This blog was written by Jyoti Seth (a primary school teacher in India).

The challenging school closures due to the COVID-19 pandemic provided parents with an insight into online education in India. While some parents preferred online classes over the traditional face-to-face medium, others were frustrated about the negative aspects of online education. With these contrasting opinions as a backdrop, this blog attempts to examine the reality of online education in India.

Learning during school closures did not come close to true online education

The global emergency due to the virus outbreak called for a complete rapid shift of teaching and learning processes. As our traditional schools moved to virtual learning overnight, this transition was mostly unplanned and prone to many problems.

With issues like student engagement, planning and execution of online classes, lack of teaching resources, and difficult access to technology, most teachers had to undergo a tough period while trying to maintain children’s education.

Especially in rural India, several teachers and students faced challenges with this sudden shift to online learning. They lacked the basic infrastructure, knowledge and accessibility to thrive in a virtual learning environment.

Because of the narrative of lack of resources in rural India, most believe that the idea of online schooling has been discarded and teachers and students are desperately waiting to get back on track with face-to-face classes. But there is another side to this story…

Despite all of the hardships and initial challenges, many Indian stakeholders have accepted this visionary medium as a credible alternative. The Times of India conducted a survey, which shows the growing acceptance of online education across various rural areas in India. Two findings include:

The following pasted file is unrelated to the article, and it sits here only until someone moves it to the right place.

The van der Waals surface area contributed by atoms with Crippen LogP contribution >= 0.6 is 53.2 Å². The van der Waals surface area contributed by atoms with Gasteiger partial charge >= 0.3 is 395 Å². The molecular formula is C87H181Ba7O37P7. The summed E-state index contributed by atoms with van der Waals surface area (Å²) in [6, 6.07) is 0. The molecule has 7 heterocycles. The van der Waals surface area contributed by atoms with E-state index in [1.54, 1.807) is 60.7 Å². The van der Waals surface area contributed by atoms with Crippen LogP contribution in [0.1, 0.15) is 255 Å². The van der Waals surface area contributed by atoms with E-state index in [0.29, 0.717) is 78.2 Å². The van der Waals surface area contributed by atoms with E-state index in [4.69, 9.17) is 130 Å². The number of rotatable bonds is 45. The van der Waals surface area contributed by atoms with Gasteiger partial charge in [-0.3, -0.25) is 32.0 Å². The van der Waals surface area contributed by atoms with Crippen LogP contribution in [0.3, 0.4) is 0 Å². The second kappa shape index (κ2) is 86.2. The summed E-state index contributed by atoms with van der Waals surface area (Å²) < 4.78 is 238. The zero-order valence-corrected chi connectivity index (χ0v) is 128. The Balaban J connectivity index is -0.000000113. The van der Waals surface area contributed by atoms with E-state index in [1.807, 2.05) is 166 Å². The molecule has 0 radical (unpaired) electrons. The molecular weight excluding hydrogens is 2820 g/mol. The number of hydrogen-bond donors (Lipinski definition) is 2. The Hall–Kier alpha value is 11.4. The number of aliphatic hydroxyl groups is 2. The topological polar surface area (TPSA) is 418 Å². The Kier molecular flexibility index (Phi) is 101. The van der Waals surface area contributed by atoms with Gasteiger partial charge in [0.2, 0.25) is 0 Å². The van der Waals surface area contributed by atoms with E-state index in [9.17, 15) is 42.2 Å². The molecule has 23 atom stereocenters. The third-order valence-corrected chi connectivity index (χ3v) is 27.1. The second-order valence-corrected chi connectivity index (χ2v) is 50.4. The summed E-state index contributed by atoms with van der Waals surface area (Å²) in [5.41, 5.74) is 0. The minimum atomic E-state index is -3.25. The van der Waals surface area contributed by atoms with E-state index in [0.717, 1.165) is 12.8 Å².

• 11% of rural families brought a new mobile phone during school closures.
  • 2% of students in rural India received material through WhatsApp.

India Today also highlighted the enthusiasm of rural schools and colleges to adapt perfectly to ELearning. This highlights the start of a new era. India already had the second highest number of internet users by 2019. It is the second largest internet market across the world with 624 million active users by February 2021.

Further evidence in favour of the growing popularity of online education in India is the revenue of the well-known learning app ‘Byjus’. Statistics show that the revenue generated by this brand in 2019 was triple that of the previous year. It also has a large base of 2.8 million paid customers in the country.

The focus on health issues and the unplanned shift to virtual learning meant that no one could make the most of the benefits of online education. What teachers and learners experienced during the pandemic is different to the reality of a structured online school.

Advantages of online education in India

UNESCO’s Futures of Education synthesis report acknowledges the power of virtual learning to personalise instructions for different types of learners in India.

Even the Indian Government has embraced the new era of online education. The Vice President called for a digital literacy mass movement in India in 2020, showing the Government’s readiness to work towards digital literacy. With government initiatives and growing awareness amongst educators, we can expect virtual education to support physical schools in the goals of universal inclusion, addressing gender biases and improving drop-out rates.